Delaware lawmakers approve first leg of constitutional amendment to reform bail system

DOVER, Del. (AP) — Delaware lawmakers on Sunday approved a proposed constitutional amendment under which criminal defendants other than those charged with murder could be held without bail.

The measure cleared the House on a 32-8 vote after passing the Senate unanimously last month. It is the first leg of a constitutional amendment that must also receive two-thirds approval by both chambers in the next General Assembly.

House members also gave final approval to companion legislation listing certain felony offenses for which a court could deny bail under certain circumstances, including when there is a fair likelihood of conviction because “the proof is positive or the presumption great.” There also would have to be “clear and convincing” proof that no conditions other than pretrial detention could reasonably assure the offender’s appearance in court when required and the safety of any other person or the community.

Supporters say the measures are aimed at balancing the rights of criminal defendants with the need to protect public safety while moving Delaware away from a cash bail system.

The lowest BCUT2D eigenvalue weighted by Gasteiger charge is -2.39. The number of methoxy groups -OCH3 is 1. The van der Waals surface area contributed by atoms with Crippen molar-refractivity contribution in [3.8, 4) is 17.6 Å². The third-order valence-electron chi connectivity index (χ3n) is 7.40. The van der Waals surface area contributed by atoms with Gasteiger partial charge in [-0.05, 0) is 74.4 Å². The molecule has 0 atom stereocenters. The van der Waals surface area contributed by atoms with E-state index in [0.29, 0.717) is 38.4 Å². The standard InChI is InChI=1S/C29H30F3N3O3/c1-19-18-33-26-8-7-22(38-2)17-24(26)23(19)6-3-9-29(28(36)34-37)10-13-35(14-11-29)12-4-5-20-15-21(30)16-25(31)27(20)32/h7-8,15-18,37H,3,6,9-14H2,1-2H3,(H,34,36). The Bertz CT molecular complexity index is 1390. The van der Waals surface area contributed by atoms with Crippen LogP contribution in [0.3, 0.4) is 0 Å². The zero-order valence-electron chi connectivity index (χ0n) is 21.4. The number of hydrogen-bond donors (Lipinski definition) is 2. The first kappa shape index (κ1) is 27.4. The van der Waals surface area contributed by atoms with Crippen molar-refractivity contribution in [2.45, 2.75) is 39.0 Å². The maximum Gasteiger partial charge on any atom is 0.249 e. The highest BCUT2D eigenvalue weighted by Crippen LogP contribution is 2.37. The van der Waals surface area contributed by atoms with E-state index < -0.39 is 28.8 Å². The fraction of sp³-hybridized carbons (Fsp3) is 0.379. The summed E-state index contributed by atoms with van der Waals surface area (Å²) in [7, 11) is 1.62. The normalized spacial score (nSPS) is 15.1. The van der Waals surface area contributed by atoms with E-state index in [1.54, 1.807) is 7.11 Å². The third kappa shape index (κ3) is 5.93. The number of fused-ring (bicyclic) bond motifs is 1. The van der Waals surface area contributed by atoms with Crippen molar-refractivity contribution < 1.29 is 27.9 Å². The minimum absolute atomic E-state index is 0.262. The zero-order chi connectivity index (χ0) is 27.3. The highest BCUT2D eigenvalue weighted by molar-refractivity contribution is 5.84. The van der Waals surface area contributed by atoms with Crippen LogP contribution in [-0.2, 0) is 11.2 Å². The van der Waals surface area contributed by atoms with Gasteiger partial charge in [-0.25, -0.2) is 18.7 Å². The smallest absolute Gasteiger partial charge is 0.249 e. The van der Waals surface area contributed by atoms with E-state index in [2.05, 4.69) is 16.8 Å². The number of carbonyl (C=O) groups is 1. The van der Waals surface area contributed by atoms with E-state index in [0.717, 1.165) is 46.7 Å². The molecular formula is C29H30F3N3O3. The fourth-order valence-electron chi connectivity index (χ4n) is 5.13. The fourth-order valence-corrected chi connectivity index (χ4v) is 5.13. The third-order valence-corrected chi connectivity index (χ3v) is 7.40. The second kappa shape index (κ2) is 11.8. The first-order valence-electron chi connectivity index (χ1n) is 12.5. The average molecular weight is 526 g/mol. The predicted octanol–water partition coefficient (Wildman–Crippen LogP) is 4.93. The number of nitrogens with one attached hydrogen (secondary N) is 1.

At one time, the definition of a “capital offense” for which bail could be withheld under Delaware’s constitution included crimes such as manslaughter, rape, robbery, burglary and armed assaults. That definition has since been narrowed to murder. That means a defendant who is charged with a violent crime other than murder and is thought to pose a flight risk or public safety threat might face bail so high that it can’t be paid.

In 2021, lawmakers passed a bill requiring more people charged with serious crimes to pay cash bail in order to be released from custody pending trial. That bill established secured cash bail as the baseline to be used by judges in determining pretrial release conditions for defendants charged with any of 38 specified offenses. They include the most serious violent felonies, as well as certain gun crimes, assaults, sex crimes and domestic violence offenses.

Under a previous law, the presumption of cash bail as the standard for pretrial bond conditions applied only to defendants charged with committing violent felonies involving firearms, and to defendants charged with committing violent felonies while on probation or pretrial release for a previous criminal charge.

Opponents of the 2021 legislation, including several progressive Democrats, argued that cash bail requirements disproportionately affect low-income and minority defendants, and that the legislation was a step backward in Delaware’s bail reform efforts. Supporters said the bill was only an interim measure to protect public safety until enactment of the constitutional amendment allowing bail to be withheld entirely for crimes other than murder.

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